NOTE: The following article summarizes a report on the 2011 septic and stormwater surveys prepared by the consulting firm Forrest Bell Environmental for the Steering Committee of the Lake Wentworth/Crescent Lake Watershed Management Plan. A full copy of the consultants’ report, complete with photos, is available on this web site at: http://lakewentworthfoundation.org/dir-plan/resources
As the summer of 2011 neared its end, a score of dedicated Lake Wentworth Association shore representatives fanned out along the camp roads distributing notices of an upcoming survey that would invite property owners around Lake Wentworth and Crescent Lake to share information about their homes – all this in the interest of supporting the development of a management plan for the watershed that surrounds both lakes.
In the weeks that followed the notification, those same shore reps revisited their neighbors, this time accompanied by environmental consultants gathering data about the location and age of residential septic systems. With the owner’s permission, the consultants also evaluated each property for signs of erosion and other damaging effects from runoff into the nearby lake or stream.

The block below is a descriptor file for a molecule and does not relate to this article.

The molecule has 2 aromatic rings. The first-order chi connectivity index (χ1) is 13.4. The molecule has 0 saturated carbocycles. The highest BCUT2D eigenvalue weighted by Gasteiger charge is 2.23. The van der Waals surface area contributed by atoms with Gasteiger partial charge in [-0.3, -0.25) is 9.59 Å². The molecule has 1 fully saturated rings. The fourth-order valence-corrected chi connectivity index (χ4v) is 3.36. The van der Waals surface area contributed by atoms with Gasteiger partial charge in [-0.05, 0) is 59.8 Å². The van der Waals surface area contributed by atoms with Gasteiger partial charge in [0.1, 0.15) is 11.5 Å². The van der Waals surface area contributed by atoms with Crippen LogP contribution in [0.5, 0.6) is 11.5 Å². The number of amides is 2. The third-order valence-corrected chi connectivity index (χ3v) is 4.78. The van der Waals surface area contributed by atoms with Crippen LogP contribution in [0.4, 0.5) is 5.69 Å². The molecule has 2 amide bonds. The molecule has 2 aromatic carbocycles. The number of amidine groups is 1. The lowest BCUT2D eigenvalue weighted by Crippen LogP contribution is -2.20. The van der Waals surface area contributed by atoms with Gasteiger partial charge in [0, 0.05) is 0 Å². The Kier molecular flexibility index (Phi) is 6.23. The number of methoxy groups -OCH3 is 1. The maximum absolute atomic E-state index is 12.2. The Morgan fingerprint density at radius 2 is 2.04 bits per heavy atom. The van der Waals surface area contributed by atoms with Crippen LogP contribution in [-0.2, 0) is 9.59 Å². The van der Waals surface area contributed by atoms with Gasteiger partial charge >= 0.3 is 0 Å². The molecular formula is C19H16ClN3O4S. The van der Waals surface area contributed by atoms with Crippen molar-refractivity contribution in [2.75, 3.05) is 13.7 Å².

Threats to the water quality of the two lakes had been previously identified in a diagnostic study undertaken by NH Department of Environmental Services (DES) in 1999, and the study had recommended that a sanitary survey be conducted in order to better understand the role that septic systems may have in determining the water quality of the lakes.
That understanding is important because a failing septic system can be detrimental to human health, aquatic life, and water resources. Septic system effluent typically stores a thousand times the concentration of phosphorus typically found in lake waters, which means that even a small amount of effluent can have a major impact on nearby waters.
In addition, an outdated or improperly maintained septic system can result in the delivery of disease-causing bacteria and nutrients to nearby water bodies, causing gastro-intestinal illness in swimmers or severe ecosystem dysfunction for fish and wildlife. Untreated septic waste can also contain chemicals and hormones used in pharmaceutical and personal care products, which can have severe impacts on aquatic life.
Now, a dozen years after the diagnostic study, the Lake Wentworth Foundation has partnered with the Town of Wolfeboro, DES, and the University of New Hampshire to develop a management plan for the entire Lake Wentworth/Crescent Lake watershed. When completed sometime in the fall of this year, the plan will have identified current and potential threats to the surface waters that feed and make up the two lakes. The hope is that, in subsequent years, funding will be found to begin chipping away at the sources of the nutrients that are slowly undermining the health of the lakes and their tributaries.